There’s no question who the face of Craig Smith’s basketball team is at the University of Utah this season — it’s BC, Branden Carlson.

The fifth-year senior is the unquestioned leader of an experienced squad built on a solid mixture of returning talent and fresh faces — there’s eight returning players and eight newcomers (four transfers).

“His leadership is at an all-time high,” Smith said of his 6-foot-11 center when the coach met with the media during the opening day of preseason training camp.

Carlson, a two-time Pac-12 all-conference recipient, understands the importance of that leadership role.

“To lead this team is probably my biggest role this year. You know a fifth-year guy, been at Utah my whole time,” Carlson said during Pac-12 basketball media days last month, where he was named to the preseason all-conference first team. 

“I know what Coach Smith expects. I know what the fans feel about this program and where this program needs to go. Having that leadership role is my biggest thing.”

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Carlson’s coach and teammates have seen another aspect of that leadership mantle — he is becoming more of a vocal leader on the court.

“Branden, every single practice, I’ve heard him. He’s loud in practices,” sophomore guard Wilguens Exacte Jr. said. “I think that’s what we need from him, as a fifth-year guy, just to be one of those guys that sets the tone and gives a great example for the rest of us.”

Smith echoed those sentiments. 

“I think of where he was two years ago to where he is today — he just keeps getting better every year. He had a heck of a summer again,” Smith said during Pac-12 media days.

“What really resonates is his voice. He used to be a mute. He’d hardly ever say anything in practice. … But now, he has a great voice and he wants to be coached. He loves to be coached.”

This offseason, Carlson tested the NBA draft waters before ultimately deciding to return to Utah for one more season

That experience gave him the opportunity to learn about what he needs to work on to give himself the best chance at succeeding at the next level. He pinpointed one aspect of his game he’s been focused on improving during the offseason

“My biggest thing has been perimeter defense, really just being able to guard one through five,” he said. “In the league, they switch a lot — bigs screen, so I’ve got to be able to do that. And as well, just having a more physical and aggressive mindset.”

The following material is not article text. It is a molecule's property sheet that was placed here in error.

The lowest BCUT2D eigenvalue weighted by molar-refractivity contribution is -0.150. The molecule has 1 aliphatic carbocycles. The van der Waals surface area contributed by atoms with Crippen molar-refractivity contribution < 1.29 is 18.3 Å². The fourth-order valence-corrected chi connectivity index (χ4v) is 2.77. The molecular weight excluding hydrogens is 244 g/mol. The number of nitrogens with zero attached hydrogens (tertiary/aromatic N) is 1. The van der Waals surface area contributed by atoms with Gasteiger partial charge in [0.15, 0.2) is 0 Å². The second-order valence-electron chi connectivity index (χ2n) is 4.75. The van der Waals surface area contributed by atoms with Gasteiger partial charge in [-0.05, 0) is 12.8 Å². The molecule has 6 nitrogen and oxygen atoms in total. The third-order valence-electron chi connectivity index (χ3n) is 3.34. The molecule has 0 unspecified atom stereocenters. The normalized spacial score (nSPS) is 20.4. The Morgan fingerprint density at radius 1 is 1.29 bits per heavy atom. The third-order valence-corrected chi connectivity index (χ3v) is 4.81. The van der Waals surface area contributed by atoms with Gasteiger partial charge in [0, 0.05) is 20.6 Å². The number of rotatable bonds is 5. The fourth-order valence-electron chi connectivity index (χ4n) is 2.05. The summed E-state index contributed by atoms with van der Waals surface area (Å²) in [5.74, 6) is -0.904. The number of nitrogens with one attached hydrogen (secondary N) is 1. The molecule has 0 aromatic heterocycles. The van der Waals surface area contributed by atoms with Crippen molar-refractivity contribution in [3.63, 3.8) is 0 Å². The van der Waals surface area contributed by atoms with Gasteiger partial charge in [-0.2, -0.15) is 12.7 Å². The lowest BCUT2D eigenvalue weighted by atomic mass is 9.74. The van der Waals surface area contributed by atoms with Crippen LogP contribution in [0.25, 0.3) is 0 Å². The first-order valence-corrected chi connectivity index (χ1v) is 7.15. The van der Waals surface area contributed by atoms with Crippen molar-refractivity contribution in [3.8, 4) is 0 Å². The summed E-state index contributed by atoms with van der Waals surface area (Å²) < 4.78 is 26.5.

Utah center Branden Carlson, center, celebrates with teammate Lawson Lovering during the Runnin’ Utes’ exhibition win over Westminster at the Huntsman Center in Salt Lake City on Wednesday, Nov. 1, 2023. | Hunter Dyke/Utah Athletics

One of Carlson’s fellow seniors, guard Rollie Worster, is heading into his third season as Carlson’s teammate. From testing the NBA waters to summer workouts to an international basketball trip in Spain and through preseason training camp, Worster continues to see growth from the veteran big man.

“I’ve seen him just keep developing his game. He really has a great skillset, especially being able to stretch the floor as a big, and a lot of times he carried our offense last year when we were struggling,” Worster said. “I think he’s continued to develop his game, keep being consistent while having a deeper bag with some more moves.” 

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Plus, the Bingham High product said the Runnin’ Utes have unfinished business — making the NCAA Tournament, something the program hasn’t done during his time at the U.

Utah Utes center Branden Carlson shoots over Washington State forward DJ Rodman at the Huntsman Center in Salt Lake City on Thursday, Jan. 19, 2023. | Laura Seitz, Deseret News

The road to that goal begins Monday, when Utah hosts Eastern Washington (7:30 p.m. MST) at the Huntsman Center in the team’s season opener.

Carlson doesn’t solely feel the pressure, though, to deliver a long-awaited NCAA Tournament berth as the program’s leader. It’s a team effort.

“I don’t think there’s too much pressure,” he said. “I think this comes down to the whole team. We have to take responsibility and do our best.”

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